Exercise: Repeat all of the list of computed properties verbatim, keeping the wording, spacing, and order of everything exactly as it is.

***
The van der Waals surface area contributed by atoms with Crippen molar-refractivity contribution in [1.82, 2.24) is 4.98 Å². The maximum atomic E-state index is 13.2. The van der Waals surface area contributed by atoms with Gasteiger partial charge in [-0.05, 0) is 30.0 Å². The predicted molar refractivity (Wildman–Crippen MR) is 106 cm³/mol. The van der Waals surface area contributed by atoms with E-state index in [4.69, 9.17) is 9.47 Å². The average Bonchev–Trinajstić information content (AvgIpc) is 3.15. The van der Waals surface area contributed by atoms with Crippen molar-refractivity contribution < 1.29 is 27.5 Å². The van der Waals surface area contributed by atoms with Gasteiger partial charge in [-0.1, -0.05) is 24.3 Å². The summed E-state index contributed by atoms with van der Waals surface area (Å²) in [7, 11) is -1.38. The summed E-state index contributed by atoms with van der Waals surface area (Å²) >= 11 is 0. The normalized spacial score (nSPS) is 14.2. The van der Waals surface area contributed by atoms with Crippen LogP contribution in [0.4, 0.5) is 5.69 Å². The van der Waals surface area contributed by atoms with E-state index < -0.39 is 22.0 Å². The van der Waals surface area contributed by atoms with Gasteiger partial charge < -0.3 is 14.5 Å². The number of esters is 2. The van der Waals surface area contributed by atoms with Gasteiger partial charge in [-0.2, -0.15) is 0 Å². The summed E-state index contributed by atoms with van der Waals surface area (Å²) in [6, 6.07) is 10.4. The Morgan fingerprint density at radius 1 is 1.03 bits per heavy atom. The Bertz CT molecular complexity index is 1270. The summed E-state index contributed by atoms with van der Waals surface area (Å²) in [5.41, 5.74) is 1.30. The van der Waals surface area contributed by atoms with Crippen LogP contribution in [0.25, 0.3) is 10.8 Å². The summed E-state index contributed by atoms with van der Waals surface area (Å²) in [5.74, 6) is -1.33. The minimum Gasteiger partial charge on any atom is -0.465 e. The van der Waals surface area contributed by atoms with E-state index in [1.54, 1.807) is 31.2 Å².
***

The van der Waals surface area contributed by atoms with Crippen molar-refractivity contribution in [1.82, 2.24) is 4.98 Å². The maximum atomic E-state index is 13.2. The van der Waals surface area contributed by atoms with Gasteiger partial charge in [-0.05, 0) is 30.0 Å². The predicted molar refractivity (Wildman–Crippen MR) is 106 cm³/mol. The van der Waals surface area contributed by atoms with E-state index in [4.69, 9.17) is 9.47 Å². The average Bonchev–Trinajstić information content (AvgIpc) is 3.15. The van der Waals surface area contributed by atoms with Crippen molar-refractivity contribution < 1.29 is 27.5 Å². The van der Waals surface area contributed by atoms with Gasteiger partial charge in [-0.1, -0.05) is 24.3 Å². The summed E-state index contributed by atoms with van der Waals surface area (Å²) in [7, 11) is -1.38. The summed E-state index contributed by atoms with van der Waals surface area (Å²) >= 11 is 0. The normalized spacial score (nSPS) is 14.2. The van der Waals surface area contributed by atoms with Crippen LogP contribution in [0.4, 0.5) is 5.69 Å². The van der Waals surface area contributed by atoms with E-state index < -0.39 is 22.0 Å². The van der Waals surface area contributed by atoms with Gasteiger partial charge < -0.3 is 14.5 Å². The number of esters is 2. The van der Waals surface area contributed by atoms with Gasteiger partial charge in [-0.2, -0.15) is 0 Å². The summed E-state index contributed by atoms with van der Waals surface area (Å²) in [6, 6.07) is 10.4. The Morgan fingerprint density at radius 1 is 1.03 bits per heavy atom. The Bertz CT molecular complexity index is 1270. The summed E-state index contributed by atoms with van der Waals surface area (Å²) in [5.41, 5.74) is 1.30. The van der Waals surface area contributed by atoms with Crippen LogP contribution in [0.25, 0.3) is 10.8 Å². The summed E-state index contributed by atoms with van der Waals surface area (Å²) in [5.74, 6) is -1.33. The minimum Gasteiger partial charge on any atom is -0.465 e. The van der Waals surface area contributed by atoms with E-state index in [1.54, 1.807) is 31.2 Å².